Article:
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GRAPH EXPO Confounds The Critics

December 1998
CHICAGO—What were the odds that GRAPH EXPO 98 would be a Show of Shows—when the international spectacles that are IPEX and PRINT 97 captured the printing industry's collective practically within the same 12 month span, with IPEX in September and PRINT 97 the previous September?

How about $108 million to one?

If you're talking GRAPH EXPO and CONVERTING EXPO, that's not bad—that's the figure Heidelberg registered during GRAPH EXPO's four-day stay at McCormick Place here. Heidelberg's sales success was not singular.

Scores of the show's more than 550 exhibitors reported GRAPH EXPO was a money maker.

MAN Roland, for example, reported a total dollar volume of orders in the $70 million range. For Komori America, the show was a blowout—its best show ever in North or South America, Komori officials say.

WAM!NET officials termed the show "spectacular." Kodak Polychrome Graphics executives reported "incredible" traffic throughout the show and Sony Electronics representatives spoke of a "tremendous response" by show-goers. Muller Martini exceeded its sales expectations by 50 percent the first day of the show.

Here are some highlights of what the 44,000 attendees saw:

PrimeSource's booth was sporting an elaborate booth designed to look like a construction site, all surrounding an array of prepress and printing devices, including a Xeikon variable-data printing demonstration.

Prograph—entering into a strategic business alliance with Programmed Solutions—launched nine new products, unbundling a number of production planning tools. Programmed Solutions will market and sell Prograph Production Systems' products, known by the brand name Elysium Systems, focusing on general commercial printers with sales of less than $30 million.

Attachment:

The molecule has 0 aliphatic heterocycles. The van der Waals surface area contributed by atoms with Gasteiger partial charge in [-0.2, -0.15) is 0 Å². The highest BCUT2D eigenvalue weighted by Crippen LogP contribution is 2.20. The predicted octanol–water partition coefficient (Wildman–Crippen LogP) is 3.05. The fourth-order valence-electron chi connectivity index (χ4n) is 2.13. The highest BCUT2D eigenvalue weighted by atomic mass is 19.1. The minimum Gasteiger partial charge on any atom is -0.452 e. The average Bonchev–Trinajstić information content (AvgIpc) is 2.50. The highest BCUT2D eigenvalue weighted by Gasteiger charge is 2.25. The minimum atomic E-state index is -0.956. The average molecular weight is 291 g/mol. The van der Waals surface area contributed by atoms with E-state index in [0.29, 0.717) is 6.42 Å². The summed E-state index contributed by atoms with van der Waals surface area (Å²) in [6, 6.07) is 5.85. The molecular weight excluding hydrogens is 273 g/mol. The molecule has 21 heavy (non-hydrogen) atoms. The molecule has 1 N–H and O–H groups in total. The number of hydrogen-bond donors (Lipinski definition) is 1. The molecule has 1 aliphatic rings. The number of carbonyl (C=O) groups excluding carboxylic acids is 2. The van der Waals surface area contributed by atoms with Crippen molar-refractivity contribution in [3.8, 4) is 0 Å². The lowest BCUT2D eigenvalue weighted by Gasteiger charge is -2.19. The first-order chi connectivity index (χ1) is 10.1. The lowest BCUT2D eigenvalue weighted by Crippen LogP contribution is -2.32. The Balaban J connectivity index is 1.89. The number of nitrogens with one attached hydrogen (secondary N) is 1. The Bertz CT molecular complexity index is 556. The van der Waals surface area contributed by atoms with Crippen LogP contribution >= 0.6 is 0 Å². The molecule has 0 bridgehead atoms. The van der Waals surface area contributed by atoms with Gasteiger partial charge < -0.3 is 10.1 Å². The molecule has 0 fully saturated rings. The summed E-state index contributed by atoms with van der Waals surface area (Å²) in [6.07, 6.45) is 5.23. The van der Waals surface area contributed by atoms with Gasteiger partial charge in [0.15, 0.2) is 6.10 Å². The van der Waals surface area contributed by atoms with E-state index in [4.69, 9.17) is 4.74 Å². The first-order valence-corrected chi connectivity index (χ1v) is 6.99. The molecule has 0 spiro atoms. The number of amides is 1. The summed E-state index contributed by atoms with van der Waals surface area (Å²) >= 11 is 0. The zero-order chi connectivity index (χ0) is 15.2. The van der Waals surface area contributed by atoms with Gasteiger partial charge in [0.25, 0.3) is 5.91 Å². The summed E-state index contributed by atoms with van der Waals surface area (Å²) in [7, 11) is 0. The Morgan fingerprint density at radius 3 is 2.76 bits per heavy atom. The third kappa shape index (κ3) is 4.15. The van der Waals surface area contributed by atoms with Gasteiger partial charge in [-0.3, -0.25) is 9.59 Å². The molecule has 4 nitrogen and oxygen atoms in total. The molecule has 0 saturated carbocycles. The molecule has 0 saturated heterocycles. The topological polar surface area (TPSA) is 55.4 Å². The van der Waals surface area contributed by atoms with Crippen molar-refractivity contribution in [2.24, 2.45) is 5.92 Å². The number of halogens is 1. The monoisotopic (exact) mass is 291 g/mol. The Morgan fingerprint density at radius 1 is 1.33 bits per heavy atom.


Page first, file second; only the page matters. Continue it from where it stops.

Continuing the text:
WAM!NET backed up the impressive WAM!VAN—a purple semi that rivals the Titanic in grandeur—decked out with millions of dollars worth of digital prepress goodies, all under a big purple roof.

The technology 'pods' at one of five Scitex locations at the show represented each specific area of prepress, from scanning to digital color proofing. Scitex also had a strong presence at booths featuring technologies including the Karat digital press and the British Telecom venture, Vio.

Scitex's Lotem 800V thermal platesetter and a new version of the Brisque digital front end (DFE) for enhanced computer-to-plate workflow were on display.

Heidelberg—of course—caught attention, as usual, with the largest booth at the show. A map was absolutely necessary to negotiate the 25,000-square-foot exhibit, which contained all aspects of Heidelberg Prepress, Heidelberg USA and Heidelberg Web Press and an array of Heidelberg saddle stitching and perfect binding systems, including cutters and folders of the Polar and Stahl persuasion.
 

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